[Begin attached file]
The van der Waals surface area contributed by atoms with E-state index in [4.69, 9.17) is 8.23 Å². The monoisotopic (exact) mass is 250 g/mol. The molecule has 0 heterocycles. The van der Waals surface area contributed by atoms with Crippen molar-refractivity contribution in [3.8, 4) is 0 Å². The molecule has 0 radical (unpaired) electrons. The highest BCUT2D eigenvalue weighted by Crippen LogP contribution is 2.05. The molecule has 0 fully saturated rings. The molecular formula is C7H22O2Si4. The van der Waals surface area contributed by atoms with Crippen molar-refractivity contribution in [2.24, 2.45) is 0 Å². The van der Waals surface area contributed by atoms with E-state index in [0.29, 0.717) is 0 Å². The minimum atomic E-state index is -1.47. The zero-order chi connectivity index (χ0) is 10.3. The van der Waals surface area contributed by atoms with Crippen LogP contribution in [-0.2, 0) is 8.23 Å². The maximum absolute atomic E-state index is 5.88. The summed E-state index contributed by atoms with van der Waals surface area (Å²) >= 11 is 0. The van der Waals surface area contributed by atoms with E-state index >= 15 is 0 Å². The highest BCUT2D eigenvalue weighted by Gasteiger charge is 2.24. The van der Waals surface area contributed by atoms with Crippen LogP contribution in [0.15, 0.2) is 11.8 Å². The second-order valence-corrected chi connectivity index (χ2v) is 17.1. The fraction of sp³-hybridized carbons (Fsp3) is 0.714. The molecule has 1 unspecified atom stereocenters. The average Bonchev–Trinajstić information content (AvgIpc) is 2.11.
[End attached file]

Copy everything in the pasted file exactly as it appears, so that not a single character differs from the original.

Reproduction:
The van der Waals surface area contributed by atoms with E-state index in [4.69, 9.17) is 8.23 Å². The monoisotopic (exact) mass is 250 g/mol. The molecule has 0 heterocycles. The van der Waals surface area contributed by atoms with Crippen molar-refractivity contribution in [3.8, 4) is 0 Å². The molecule has 0 radical (unpaired) electrons. The highest BCUT2D eigenvalue weighted by Crippen LogP contribution is 2.05. The molecule has 0 fully saturated rings. The molecular formula is C7H22O2Si4. The van der Waals surface area contributed by atoms with Crippen molar-refractivity contribution in [2.24, 2.45) is 0 Å². The van der Waals surface area contributed by atoms with E-state index in [0.29, 0.717) is 0 Å². The minimum atomic E-state index is -1.47. The zero-order chi connectivity index (χ0) is 10.3. The van der Waals surface area contributed by atoms with Crippen LogP contribution in [-0.2, 0) is 8.23 Å². The maximum absolute atomic E-state index is 5.88. The summed E-state index contributed by atoms with van der Waals surface area (Å²) >= 11 is 0. The van der Waals surface area contributed by atoms with E-state index >= 15 is 0 Å². The highest BCUT2D eigenvalue weighted by Gasteiger charge is 2.24. The van der Waals surface area contributed by atoms with Crippen LogP contribution in [0.15, 0.2) is 11.8 Å². The second-order valence-corrected chi connectivity index (χ2v) is 17.1. The fraction of sp³-hybridized carbons (Fsp3) is 0.714. The molecule has 1 unspecified atom stereocenters. The average Bonchev–Trinajstić information content (AvgIpc) is 2.11.